S2 Fig. A PCA plot of ATAC-seq of human host cell genes, using the 5,000 most variable peaks across all replicates.

The analysis shows that one infected sample (I1) clusters with the uninfected samples (U1-3). We interpreted this to indicate that the infection in this replicate was poor, and excluded this I1 sample from further analyses.


S3 Fig.

The location of ATAC-seq peaks (left) and differentially-accessible regions (DARs, right) relative to annotated transcription start sites (TSS) in the human genome. Whereas ATAC-seq peaks are strongly enriched at TSS, only 51 (9.6%) of DARs are located within 5 kb of annotated transcription start sites (yellow shading).


S4 Fig. A heat map illustrating the enrichment of transcription factor binding site motifs from a JASPAR analysis of the loci where chromatin becomes more accessible with infection.

We see the RELA, RREB1 and FOSB::JUNB motifs now accompanied by many other transcription factor motifs, including many NFκB family members and AP-1 targets. These are all listed in S3 Table.


S5 Fig.

In (A) we show the number of RNA-seq reads from T. gondii to be consistently greater than 2 million in all replicates. In (B) we illustrate how most genes in the T. gondii genome are represented consistently across replicates, also showing this quantitatively in the UpSet plot of panel (C).


S6 Fig.

The expected nucleosomal periodicity pattern of chromatin is revealed from the insert size plots of panel (A), representing the reads aligning to the T. gondii nuclear genome, whereas in (B) we see no evidence for such nucleosomal organization in reads mapping to the T. gondii apicoplast DNA.


S7 Fig. We show examples of loci where the motifs enriched at T. gondii loci of open chromatin are also found in the host genome at sites that open chromatin during T. gondii infection, representing candidate loci where T. gondii TFs may be acting directly on host chromatin.


S1 Table. The list of host genes changing expression with T. gondii infection.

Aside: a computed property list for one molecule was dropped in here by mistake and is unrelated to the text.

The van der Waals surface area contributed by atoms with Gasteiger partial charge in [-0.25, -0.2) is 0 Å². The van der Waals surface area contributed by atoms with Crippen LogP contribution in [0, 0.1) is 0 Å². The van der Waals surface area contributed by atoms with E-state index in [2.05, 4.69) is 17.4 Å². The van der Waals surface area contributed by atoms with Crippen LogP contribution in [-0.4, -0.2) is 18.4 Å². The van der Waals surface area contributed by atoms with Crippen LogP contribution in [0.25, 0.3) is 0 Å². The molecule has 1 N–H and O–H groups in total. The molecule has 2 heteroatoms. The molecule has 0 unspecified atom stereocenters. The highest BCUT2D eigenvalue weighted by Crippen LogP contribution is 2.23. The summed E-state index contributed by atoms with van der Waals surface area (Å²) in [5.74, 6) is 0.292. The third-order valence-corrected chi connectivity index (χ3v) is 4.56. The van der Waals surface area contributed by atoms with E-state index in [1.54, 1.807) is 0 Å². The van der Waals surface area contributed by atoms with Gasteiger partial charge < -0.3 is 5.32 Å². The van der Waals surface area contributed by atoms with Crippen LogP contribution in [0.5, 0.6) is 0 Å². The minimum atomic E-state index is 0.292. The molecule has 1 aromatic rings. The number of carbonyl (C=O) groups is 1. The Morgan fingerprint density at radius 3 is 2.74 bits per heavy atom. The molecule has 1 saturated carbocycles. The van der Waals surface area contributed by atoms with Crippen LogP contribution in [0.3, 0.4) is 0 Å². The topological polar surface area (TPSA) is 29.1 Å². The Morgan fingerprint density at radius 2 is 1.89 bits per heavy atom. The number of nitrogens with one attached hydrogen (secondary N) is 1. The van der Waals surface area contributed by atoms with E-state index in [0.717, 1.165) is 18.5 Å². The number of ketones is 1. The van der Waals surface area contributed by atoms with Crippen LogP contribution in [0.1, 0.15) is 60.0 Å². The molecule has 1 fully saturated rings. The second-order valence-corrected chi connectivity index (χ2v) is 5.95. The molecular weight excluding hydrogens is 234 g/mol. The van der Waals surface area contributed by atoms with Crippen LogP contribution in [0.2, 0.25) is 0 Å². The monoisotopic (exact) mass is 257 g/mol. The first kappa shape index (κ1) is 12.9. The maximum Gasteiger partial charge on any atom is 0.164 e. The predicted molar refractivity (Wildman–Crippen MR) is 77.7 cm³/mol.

S2 Table. Gene set enrichment analysis-derived Gene Ontology (GO) terms characterizing genes increasing expression with T. gondii infection.


S3 Table. The results of our analysis of loci of open chromatin in infected cells using the vertebrate core motif database JASPAR2020, the data used for S4 Fig.


S4 Table. The detailed expression data for the ME49 reference genome annotated genes.

We present a raw counts file with data for each replicate, and the normalized counts file on which our analyses were based.


S5 Table. Gene ontology (GO) annotations of T. gondii ME49 genes from ToxoDB ( applied to genes in expression level categories of high, medium and low.


S6 Table. The candidate transcription factor binding site motifs from Fig 6 were used to identify loci in the host human genome where these motifs are present and chromatin becomes accessible during infection, defining candidate loci where T. gondii transcription factors may be directly acting on the host human genome.

We list the 46 candidate loci and the associated motifs.


S7 Table. RNA-seq sequencing data metrics for the human and T. gondii genomes.


S8 Table. ATAC-seq sequencing data metrics for the human and T. gondii genomes.



The authors thank Drs. Zofia Wicik, Sanchari Bhattacharyya and Amit Verma for their input into this project, and Dr. Kami Kim (University of South Florida) and Dr. Inessa Gendlina (Albert Einstein College of Medicine) for generating and characterizing the in vitro Toxoplasma infections. Einstein core facilities involved were the High-Performance Computing Core, the Epigenomics Shared Facility, and the Genomics Core Facility, with support from the Albert Einstein Cancer Center (P30CA013330) and the Center for Epigenomics.